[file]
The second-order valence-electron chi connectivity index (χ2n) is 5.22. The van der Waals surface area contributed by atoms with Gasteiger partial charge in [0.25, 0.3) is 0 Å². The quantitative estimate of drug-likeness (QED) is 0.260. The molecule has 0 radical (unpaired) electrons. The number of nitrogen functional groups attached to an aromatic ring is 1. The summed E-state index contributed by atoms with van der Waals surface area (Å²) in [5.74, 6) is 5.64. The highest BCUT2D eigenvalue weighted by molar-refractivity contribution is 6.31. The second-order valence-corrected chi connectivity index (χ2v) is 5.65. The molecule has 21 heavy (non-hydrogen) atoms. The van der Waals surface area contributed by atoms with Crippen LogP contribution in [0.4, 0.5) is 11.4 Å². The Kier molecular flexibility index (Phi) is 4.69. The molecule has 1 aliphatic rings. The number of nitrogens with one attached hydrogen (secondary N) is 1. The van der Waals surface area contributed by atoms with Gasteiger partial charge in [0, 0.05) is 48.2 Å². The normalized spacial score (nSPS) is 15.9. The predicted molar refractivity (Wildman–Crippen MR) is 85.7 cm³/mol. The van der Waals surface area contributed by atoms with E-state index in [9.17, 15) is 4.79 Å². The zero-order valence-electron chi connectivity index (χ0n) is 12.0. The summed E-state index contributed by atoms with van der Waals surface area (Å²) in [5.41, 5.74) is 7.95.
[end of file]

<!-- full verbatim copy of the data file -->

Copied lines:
The second-order valence-electron chi connectivity index (χ2n) is 5.22. The van der Waals surface area contributed by atoms with Gasteiger partial charge in [0.25, 0.3) is 0 Å². The quantitative estimate of drug-likeness (QED) is 0.260. The molecule has 0 radical (unpaired) electrons. The number of nitrogen functional groups attached to an aromatic ring is 1. The summed E-state index contributed by atoms with van der Waals surface area (Å²) in [5.74, 6) is 5.64. The highest BCUT2D eigenvalue weighted by molar-refractivity contribution is 6.31. The second-order valence-corrected chi connectivity index (χ2v) is 5.65. The molecule has 21 heavy (non-hydrogen) atoms. The van der Waals surface area contributed by atoms with Crippen LogP contribution in [0.4, 0.5) is 11.4 Å². The Kier molecular flexibility index (Phi) is 4.69. The molecule has 1 aliphatic rings. The number of nitrogens with one attached hydrogen (secondary N) is 1. The van der Waals surface area contributed by atoms with Gasteiger partial charge in [0, 0.05) is 48.2 Å². The normalized spacial score (nSPS) is 15.9. The predicted molar refractivity (Wildman–Crippen MR) is 85.7 cm³/mol. The van der Waals surface area contributed by atoms with E-state index in [9.17, 15) is 4.79 Å². The zero-order valence-electron chi connectivity index (χ0n) is 12.0. The summed E-state index contributed by atoms with van der Waals surface area (Å²) in [5.41, 5.74) is 7.95.